It's the type of news that would've come and gone had it landed in September. But this is early June in the NFL, and minor news has a way of being amplified.
Team sources told the San Francisco Chronicle that Raiders owner Mark Davis was unhappy with how both he and his late father, Al Davis, were portrayed in a Sports Illustrated piece written by Jim Trotter. Gilbert was put on leave immediately after the story was published in April. On Saturday, Gilbert's absence became permanent.
We read the Trotter story this morning, and there certainly are aspects of it that would make any organization cringe. Raiders general manager Reggie McKenzie was portrayed as a man who inherited a pigsty, forced to tend to matters both minor (hiring a head groundskeeper, constructing a draft room, upgrading video equipment) and major (completely rebooting the team's scouting and personnel departments, treating burns incurred in salary-cap hell).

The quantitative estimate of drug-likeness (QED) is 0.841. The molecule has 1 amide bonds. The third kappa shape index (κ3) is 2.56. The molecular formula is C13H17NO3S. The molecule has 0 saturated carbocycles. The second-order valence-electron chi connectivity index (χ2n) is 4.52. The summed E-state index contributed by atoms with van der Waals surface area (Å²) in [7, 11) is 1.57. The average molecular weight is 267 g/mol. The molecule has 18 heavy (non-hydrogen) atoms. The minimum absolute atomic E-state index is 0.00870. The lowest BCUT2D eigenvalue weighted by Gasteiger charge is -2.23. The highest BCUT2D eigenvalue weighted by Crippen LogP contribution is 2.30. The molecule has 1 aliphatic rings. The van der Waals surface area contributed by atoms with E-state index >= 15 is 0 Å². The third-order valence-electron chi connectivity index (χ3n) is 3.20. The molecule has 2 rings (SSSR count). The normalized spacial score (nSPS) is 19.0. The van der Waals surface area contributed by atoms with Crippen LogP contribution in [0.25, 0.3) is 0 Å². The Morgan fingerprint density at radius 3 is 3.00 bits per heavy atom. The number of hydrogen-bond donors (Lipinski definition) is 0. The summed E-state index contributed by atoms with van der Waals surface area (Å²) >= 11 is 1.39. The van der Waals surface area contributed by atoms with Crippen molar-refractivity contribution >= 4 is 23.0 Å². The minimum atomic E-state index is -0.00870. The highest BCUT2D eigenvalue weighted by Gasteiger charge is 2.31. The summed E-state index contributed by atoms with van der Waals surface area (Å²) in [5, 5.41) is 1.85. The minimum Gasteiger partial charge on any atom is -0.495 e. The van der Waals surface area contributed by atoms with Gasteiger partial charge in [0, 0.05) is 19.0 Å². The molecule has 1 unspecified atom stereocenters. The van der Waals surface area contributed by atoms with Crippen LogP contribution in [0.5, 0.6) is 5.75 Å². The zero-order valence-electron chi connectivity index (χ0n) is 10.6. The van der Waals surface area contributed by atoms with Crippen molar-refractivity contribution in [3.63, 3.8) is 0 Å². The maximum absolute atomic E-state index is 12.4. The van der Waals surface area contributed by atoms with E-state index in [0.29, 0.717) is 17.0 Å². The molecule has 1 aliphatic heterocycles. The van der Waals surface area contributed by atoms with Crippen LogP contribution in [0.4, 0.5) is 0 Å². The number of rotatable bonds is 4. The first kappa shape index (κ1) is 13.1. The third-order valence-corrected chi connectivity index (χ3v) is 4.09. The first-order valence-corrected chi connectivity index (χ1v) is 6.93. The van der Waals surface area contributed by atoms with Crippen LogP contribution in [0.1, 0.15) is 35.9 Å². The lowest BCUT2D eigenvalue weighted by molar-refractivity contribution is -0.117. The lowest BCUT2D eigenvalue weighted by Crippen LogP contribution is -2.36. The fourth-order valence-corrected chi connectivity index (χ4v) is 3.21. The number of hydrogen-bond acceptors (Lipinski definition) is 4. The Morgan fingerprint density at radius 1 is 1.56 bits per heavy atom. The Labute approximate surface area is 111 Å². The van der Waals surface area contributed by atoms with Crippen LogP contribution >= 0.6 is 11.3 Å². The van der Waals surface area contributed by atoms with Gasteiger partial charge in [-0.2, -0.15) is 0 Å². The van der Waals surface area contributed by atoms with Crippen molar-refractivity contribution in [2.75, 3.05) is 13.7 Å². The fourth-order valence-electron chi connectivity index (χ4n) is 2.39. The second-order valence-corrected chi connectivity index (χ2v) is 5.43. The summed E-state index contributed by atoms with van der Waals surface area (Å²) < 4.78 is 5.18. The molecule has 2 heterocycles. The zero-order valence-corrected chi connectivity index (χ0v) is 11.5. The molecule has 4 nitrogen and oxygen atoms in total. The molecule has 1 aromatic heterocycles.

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The Raiders reportedly dumped Gilbert because the SI piece -- which surely now will attract more eyeballs -- delved into not just the team's struggles in recent years but why and how the downturn occurred. The guts of the story focused on positive strides made by McKenzie over the last year, but that apparently wasn't enough to save Gilbert.
The Raiders shouldn't run from the last decade. It's a dark period from which the organization can learn. Firing the PR guy over a story anchored in facts makes it look like the team is trying to will the bad old days into the ether. That's not going to happen.